Oct 17, 2018
Horse racing is quite a significant part of Australian culture. I grew up in Melbourne, which is home to one of the world’s largest horse races - the Melbourne Cup. It’s affectionately known as the race that stops a nation, which gives you some scope as to how popular the sport is in the land down under.
Interestingly though, I hadn’t experienced horse racing in Japan until recently. I had the chance to visit a track in the heart of Tokyo called Oi Racecourse (also known as Tokyo City Keiba) - and there are regular events held here where you can enjoy the excitement of horse racing for yourself.
Wondering what to expect from a trip to the races in Japan? Here's a bit of a rundown!
Oi Racecourse is one of the liveliest and most diverse racing venues I’ve visited. There were people in attendance from all age groups, including families with young children.
They are known for their twinkle races here, and when the sun starts to go down the lights come on! You’ll see everything from trees lit up in the outdoor eating areas, through to horse and carriage rides complete with illuminated fairy lights. If you’re looking for a unique date night spot or a different place for a girls night out, then a trip to the races might be just the ticket.
Some racecourses around the world have very strict dress codes - think suits and ties, fancy hats or fascinators, and dresses and heels as far as the eye can see. The race experience at Oi Racecourse is much more relaxed than this, which makes for a pleasant change. Of course, if you want to get all frocked up in your Sunday best go right ahead - but you won’t be out of place in jeans and a t-shirt either.
Don't worry about dress codes - the environment here is fun and relaxed!
One of the best parts about a trip to the races - particularly with evening events - is that you can make an entire night of it. There are various different eating options at the venue, for all manner of tastes. Okonomiyaki, karaage, burgers and fries, yakitori and curry rice are just some of the options available. They even have barbecue tables where you can sit and grill up your desired eats yourself!
It’s an enjoyable and casual eating experience, and if you fancy a tipple there are plenty of beers and other alcoholic beverages available.
If you’ve never placed a bet on a horse racing event before, it can seem a little daunting - but it really doesn’t need to be! You can make your selections based on race odds and form guides, but you don’t need to overcomplicate things if you’re just having a bit of fun. Maybe you’ll be drawn to the name of a horse, or the colors of the silks that the jockey is wearing. You’re also able to see the horses on show before they race, and it can be interesting to watch them and see which horses are particularly energetic, strong or focused. Everyone seems to make their betting choices differently, so just go with what works for you!
You're able to see the horses before their races, so you can get a feel for who is looking like a winner!
There are betting slips that you’ll need to fill in if you want to put some money on your choices. They're all in Japanese, but once you find your groove with them they’re pretty easy to decipher.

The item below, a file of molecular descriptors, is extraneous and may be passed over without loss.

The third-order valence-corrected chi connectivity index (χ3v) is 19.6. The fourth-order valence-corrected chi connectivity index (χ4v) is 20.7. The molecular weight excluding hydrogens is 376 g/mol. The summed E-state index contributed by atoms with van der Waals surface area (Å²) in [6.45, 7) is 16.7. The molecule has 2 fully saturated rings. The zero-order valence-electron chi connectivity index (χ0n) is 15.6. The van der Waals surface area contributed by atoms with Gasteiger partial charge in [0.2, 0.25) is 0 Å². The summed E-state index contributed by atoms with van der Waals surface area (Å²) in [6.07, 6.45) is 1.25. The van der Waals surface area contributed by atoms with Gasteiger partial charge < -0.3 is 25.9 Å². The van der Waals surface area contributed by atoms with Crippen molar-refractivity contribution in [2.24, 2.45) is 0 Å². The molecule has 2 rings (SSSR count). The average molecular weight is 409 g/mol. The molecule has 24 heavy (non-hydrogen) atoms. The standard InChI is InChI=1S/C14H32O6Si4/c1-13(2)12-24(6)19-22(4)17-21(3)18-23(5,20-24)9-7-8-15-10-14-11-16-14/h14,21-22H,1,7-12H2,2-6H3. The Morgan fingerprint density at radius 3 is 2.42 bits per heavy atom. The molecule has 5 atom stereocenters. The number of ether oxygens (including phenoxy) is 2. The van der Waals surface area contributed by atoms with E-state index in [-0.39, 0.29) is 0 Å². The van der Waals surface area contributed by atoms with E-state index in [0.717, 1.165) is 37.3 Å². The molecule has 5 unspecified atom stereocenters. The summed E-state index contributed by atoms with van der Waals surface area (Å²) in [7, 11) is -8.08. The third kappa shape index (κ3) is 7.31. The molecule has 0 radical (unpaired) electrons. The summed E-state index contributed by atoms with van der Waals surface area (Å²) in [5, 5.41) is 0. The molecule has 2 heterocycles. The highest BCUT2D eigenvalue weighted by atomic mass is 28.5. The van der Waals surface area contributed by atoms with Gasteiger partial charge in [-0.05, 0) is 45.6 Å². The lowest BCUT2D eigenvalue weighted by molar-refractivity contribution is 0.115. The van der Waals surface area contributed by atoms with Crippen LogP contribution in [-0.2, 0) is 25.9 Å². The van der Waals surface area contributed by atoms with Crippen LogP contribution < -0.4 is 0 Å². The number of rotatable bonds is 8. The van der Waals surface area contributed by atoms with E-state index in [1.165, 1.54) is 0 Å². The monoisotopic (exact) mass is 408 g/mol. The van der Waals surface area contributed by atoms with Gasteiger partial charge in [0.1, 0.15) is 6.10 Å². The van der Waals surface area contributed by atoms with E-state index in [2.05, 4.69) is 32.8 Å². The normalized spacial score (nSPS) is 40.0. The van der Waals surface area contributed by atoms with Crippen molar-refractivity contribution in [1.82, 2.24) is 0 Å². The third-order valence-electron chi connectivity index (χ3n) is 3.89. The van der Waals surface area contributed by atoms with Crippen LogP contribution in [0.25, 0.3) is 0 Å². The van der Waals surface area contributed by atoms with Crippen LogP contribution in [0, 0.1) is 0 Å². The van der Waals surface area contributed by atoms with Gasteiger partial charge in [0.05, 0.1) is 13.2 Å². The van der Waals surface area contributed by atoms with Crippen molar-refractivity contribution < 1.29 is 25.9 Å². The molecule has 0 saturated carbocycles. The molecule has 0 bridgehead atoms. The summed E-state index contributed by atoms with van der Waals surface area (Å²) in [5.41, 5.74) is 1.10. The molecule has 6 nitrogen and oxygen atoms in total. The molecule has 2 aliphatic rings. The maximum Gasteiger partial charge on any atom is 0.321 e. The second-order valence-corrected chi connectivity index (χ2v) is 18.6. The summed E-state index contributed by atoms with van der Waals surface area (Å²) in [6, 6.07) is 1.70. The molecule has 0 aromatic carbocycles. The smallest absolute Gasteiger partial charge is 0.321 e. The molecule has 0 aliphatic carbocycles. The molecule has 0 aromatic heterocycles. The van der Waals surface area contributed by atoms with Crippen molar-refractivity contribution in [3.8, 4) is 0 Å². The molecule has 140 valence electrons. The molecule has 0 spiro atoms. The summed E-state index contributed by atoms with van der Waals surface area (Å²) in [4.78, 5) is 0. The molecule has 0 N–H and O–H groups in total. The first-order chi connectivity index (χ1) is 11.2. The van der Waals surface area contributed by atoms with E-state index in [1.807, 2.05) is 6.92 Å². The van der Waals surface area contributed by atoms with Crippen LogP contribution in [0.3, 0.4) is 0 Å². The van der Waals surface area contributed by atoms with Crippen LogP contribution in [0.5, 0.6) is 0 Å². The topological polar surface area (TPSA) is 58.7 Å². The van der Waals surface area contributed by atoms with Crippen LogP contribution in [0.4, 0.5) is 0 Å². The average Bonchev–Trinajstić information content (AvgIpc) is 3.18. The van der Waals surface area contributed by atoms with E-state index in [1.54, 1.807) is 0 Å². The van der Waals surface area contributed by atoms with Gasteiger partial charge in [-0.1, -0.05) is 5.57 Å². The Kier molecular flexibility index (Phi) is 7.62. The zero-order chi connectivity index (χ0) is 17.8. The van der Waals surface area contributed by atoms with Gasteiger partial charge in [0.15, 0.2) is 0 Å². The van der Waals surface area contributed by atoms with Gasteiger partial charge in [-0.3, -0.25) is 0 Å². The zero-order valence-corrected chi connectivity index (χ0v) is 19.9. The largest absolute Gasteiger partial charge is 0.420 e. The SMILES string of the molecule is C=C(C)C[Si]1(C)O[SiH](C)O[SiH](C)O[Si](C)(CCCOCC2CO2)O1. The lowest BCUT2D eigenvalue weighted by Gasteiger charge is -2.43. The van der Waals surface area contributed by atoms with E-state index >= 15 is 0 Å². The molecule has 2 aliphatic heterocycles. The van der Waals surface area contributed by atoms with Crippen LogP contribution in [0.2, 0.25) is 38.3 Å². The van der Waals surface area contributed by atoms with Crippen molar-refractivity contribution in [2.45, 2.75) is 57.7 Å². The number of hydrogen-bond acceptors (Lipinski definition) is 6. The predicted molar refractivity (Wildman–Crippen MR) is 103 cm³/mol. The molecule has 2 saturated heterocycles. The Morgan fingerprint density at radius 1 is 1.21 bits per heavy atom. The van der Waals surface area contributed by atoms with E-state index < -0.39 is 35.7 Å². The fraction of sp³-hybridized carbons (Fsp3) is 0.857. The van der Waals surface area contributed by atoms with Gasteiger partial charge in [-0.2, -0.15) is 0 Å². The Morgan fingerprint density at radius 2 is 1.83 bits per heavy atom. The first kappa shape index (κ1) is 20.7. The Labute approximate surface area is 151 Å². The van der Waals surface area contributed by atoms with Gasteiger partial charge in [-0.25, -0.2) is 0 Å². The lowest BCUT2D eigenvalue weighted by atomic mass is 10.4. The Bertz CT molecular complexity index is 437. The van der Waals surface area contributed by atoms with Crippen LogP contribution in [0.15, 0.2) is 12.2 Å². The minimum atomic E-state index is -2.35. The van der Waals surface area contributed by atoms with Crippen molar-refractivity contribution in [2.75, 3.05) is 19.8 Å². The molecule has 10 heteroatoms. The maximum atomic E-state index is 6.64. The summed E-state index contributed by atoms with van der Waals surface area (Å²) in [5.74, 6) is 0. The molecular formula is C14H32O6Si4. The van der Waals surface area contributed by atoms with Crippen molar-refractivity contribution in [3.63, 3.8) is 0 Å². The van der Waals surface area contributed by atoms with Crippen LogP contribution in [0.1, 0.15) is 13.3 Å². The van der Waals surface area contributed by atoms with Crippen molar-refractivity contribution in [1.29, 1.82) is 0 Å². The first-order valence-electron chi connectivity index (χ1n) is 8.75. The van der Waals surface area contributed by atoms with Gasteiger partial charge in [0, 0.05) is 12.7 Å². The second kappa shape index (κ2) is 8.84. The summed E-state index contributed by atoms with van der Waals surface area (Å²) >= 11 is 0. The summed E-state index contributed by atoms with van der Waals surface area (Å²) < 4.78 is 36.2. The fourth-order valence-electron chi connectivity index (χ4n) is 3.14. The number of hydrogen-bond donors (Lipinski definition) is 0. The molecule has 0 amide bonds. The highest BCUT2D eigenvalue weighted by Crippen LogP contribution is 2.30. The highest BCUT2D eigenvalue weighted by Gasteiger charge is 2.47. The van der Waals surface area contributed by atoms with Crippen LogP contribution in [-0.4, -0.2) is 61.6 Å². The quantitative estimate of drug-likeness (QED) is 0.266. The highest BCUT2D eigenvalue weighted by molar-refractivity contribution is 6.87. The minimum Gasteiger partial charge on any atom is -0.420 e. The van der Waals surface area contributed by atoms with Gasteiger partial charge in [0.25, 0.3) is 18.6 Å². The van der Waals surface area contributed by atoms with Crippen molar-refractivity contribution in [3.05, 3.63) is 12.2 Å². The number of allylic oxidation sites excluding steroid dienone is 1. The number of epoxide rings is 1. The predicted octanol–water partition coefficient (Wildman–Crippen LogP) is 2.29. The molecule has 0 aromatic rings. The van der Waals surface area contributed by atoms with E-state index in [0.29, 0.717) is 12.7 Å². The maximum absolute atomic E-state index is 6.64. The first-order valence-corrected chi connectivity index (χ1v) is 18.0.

First thing is first - there’s a section at the top of the slip where you need to shade in the racecourse you’re at. For Oi Racecourse, you’ll need to look for 大井.
Next, shade in the race number you want to bet on. You’re looking for the section on the slip that says レース (race).
From there, the kind of bet you place is up to you! You can get all fancy and try for quinellas and trifectas if you want to, but as a beginner I think choosing either a win or a show option is the most simple. Win, as you can gather, is choosing the horse which comes in first place. Show is choosing a horse that places either first, second or third in the race.
If you’re choosing the WIN option look for 単勝.
If you’d prefer to try your luck for a first, second or third placing, look for SHOW, or 複勝.
Next you’ll need to choose the number for the horse you’re going to bet on, and how much you want to bet. The betting form allows you to place your wager in denominations of 100, 1000 and 10,000 yen if you’re feeling really lucky. Basically, you shade in a number, and then the symbol for either 100, 1000 or 10,000 yen. For instance, if you shade in the number 2, and then the kanji for 100 yen (百円) you’re placing a bet for 200 yen. Shade in the number 3, and the kanji for 1000 yen (千円) and you're placing a bet for 3000 yen. Simple enough, right?
You’ll need to look for these kanji on the slip when it comes to how much you want to bet.
百円: 100 yen
千円: 1000 yen
万円: 10,000 yen
Once your betting slip is filled in you’ll need to take it to a machine to officially lodge it before the race starts. This couldn’t be easier. Put the money in the slot (notes or coins), pop in your ticket, and press the circular green button on the machine itself.
You’ll then be given a ‘receipt’ back - and any change. Hang onto that receipt, because if your horse comes in you’ll need it to collect any winnings!
The closest station to Oi Racecourse is Oikeibajo-mae, on the Tokyo Monorail. If you’re headed to the venue from Tokyo Station, hop on the Yamanote Line to Hamamatsucho, then switch over to the monorail. The North Gate of the Racecourse is approximately 100 meters on foot from Oikeibajo-mae Station itself.
This post is supported by Tokyo City Keiba, one of City-Cost's Supporters helping City-Cost bloggers to enjoy life in Japan and engage in new experiences.
After spending the last several years in the beating heart of Tokyo, I will be spending the next three in the countryside of Japan. I adore this country and all it has to offer - and I'm always learning more and more about life here as I go along!